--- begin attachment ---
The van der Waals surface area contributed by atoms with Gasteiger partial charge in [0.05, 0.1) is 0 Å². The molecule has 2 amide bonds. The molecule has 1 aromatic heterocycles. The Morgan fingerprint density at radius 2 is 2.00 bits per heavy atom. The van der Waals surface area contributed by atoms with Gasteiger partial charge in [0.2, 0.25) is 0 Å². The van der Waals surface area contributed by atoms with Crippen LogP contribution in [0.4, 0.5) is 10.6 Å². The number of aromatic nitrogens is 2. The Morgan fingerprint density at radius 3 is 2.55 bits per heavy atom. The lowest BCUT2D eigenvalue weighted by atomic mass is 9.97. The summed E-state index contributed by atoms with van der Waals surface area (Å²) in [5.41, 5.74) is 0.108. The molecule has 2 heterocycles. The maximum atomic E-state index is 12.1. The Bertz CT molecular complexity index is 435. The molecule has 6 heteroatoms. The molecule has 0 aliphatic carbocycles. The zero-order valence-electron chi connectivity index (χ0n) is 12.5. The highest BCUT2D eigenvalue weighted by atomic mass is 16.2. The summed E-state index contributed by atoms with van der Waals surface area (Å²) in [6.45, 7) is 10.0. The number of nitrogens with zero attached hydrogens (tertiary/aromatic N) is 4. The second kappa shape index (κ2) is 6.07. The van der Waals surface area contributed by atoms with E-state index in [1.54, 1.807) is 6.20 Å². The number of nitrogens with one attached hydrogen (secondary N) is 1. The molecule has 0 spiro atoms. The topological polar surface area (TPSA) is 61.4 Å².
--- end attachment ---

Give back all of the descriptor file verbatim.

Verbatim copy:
The van der Waals surface area contributed by atoms with Gasteiger partial charge in [0.05, 0.1) is 0 Å². The molecule has 2 amide bonds. The molecule has 1 aromatic heterocycles. The Morgan fingerprint density at radius 2 is 2.00 bits per heavy atom. The van der Waals surface area contributed by atoms with Gasteiger partial charge in [0.2, 0.25) is 0 Å². The van der Waals surface area contributed by atoms with Crippen LogP contribution in [0.4, 0.5) is 10.6 Å². The number of aromatic nitrogens is 2. The Morgan fingerprint density at radius 3 is 2.55 bits per heavy atom. The lowest BCUT2D eigenvalue weighted by atomic mass is 9.97. The summed E-state index contributed by atoms with van der Waals surface area (Å²) in [5.41, 5.74) is 0.108. The molecule has 2 heterocycles. The maximum atomic E-state index is 12.1. The Bertz CT molecular complexity index is 435. The molecule has 6 heteroatoms. The molecule has 0 aliphatic carbocycles. The zero-order valence-electron chi connectivity index (χ0n) is 12.5. The highest BCUT2D eigenvalue weighted by atomic mass is 16.2. The summed E-state index contributed by atoms with van der Waals surface area (Å²) in [6.45, 7) is 10.0. The number of nitrogens with zero attached hydrogens (tertiary/aromatic N) is 4. The second kappa shape index (κ2) is 6.07. The van der Waals surface area contributed by atoms with E-state index in [1.54, 1.807) is 6.20 Å². The number of nitrogens with one attached hydrogen (secondary N) is 1. The molecule has 0 spiro atoms. The topological polar surface area (TPSA) is 61.4 Å².